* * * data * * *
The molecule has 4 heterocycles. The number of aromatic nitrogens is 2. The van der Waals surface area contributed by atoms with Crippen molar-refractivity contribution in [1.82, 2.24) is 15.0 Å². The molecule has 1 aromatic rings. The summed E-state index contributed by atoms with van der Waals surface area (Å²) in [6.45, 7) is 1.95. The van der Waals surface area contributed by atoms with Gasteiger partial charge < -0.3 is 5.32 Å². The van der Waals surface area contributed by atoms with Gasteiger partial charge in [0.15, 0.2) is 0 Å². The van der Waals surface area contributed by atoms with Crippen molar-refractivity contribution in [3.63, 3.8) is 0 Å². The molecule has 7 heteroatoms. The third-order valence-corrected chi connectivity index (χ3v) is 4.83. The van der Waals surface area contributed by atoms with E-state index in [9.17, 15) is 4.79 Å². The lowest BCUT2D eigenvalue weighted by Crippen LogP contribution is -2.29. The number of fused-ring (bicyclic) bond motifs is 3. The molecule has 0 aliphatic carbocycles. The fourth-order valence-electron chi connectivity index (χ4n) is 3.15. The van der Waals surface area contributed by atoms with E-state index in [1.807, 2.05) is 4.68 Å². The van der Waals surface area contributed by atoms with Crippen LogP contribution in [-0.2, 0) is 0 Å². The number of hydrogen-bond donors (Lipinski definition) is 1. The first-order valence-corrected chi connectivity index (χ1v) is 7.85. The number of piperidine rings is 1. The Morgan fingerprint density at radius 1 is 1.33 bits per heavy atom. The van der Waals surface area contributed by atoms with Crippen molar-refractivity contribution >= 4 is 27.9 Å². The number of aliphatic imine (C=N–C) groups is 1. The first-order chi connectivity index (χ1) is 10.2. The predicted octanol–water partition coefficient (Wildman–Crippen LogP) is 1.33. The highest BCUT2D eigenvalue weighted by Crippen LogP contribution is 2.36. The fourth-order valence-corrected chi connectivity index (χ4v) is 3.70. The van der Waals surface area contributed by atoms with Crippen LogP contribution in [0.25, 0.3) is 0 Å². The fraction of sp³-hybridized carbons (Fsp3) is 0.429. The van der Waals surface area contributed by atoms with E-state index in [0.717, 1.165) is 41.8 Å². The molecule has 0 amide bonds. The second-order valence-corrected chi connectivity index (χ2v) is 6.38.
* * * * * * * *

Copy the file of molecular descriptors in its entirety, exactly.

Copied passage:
The molecule has 4 heterocycles. The number of aromatic nitrogens is 2. The van der Waals surface area contributed by atoms with Crippen molar-refractivity contribution in [1.82, 2.24) is 15.0 Å². The molecule has 1 aromatic rings. The summed E-state index contributed by atoms with van der Waals surface area (Å²) in [6.45, 7) is 1.95. The van der Waals surface area contributed by atoms with Gasteiger partial charge < -0.3 is 5.32 Å². The van der Waals surface area contributed by atoms with Gasteiger partial charge in [0.15, 0.2) is 0 Å². The van der Waals surface area contributed by atoms with Crippen molar-refractivity contribution in [3.63, 3.8) is 0 Å². The molecule has 7 heteroatoms. The third-order valence-corrected chi connectivity index (χ3v) is 4.83. The van der Waals surface area contributed by atoms with E-state index in [9.17, 15) is 4.79 Å². The lowest BCUT2D eigenvalue weighted by Crippen LogP contribution is -2.29. The number of fused-ring (bicyclic) bond motifs is 3. The molecule has 0 aliphatic carbocycles. The fourth-order valence-electron chi connectivity index (χ4n) is 3.15. The van der Waals surface area contributed by atoms with E-state index in [1.807, 2.05) is 4.68 Å². The van der Waals surface area contributed by atoms with Crippen LogP contribution in [-0.2, 0) is 0 Å². The number of hydrogen-bond donors (Lipinski definition) is 1. The first-order valence-corrected chi connectivity index (χ1v) is 7.85. The number of piperidine rings is 1. The Morgan fingerprint density at radius 1 is 1.33 bits per heavy atom. The van der Waals surface area contributed by atoms with Crippen molar-refractivity contribution >= 4 is 27.9 Å². The number of aliphatic imine (C=N–C) groups is 1. The first-order chi connectivity index (χ1) is 10.2. The predicted octanol–water partition coefficient (Wildman–Crippen LogP) is 1.33. The highest BCUT2D eigenvalue weighted by Crippen LogP contribution is 2.36. The fourth-order valence-corrected chi connectivity index (χ4v) is 3.70. The van der Waals surface area contributed by atoms with Crippen LogP contribution in [0.25, 0.3) is 0 Å². The fraction of sp³-hybridized carbons (Fsp3) is 0.429. The van der Waals surface area contributed by atoms with E-state index in [0.717, 1.165) is 41.8 Å². The molecule has 0 amide bonds. The second-order valence-corrected chi connectivity index (χ2v) is 6.38.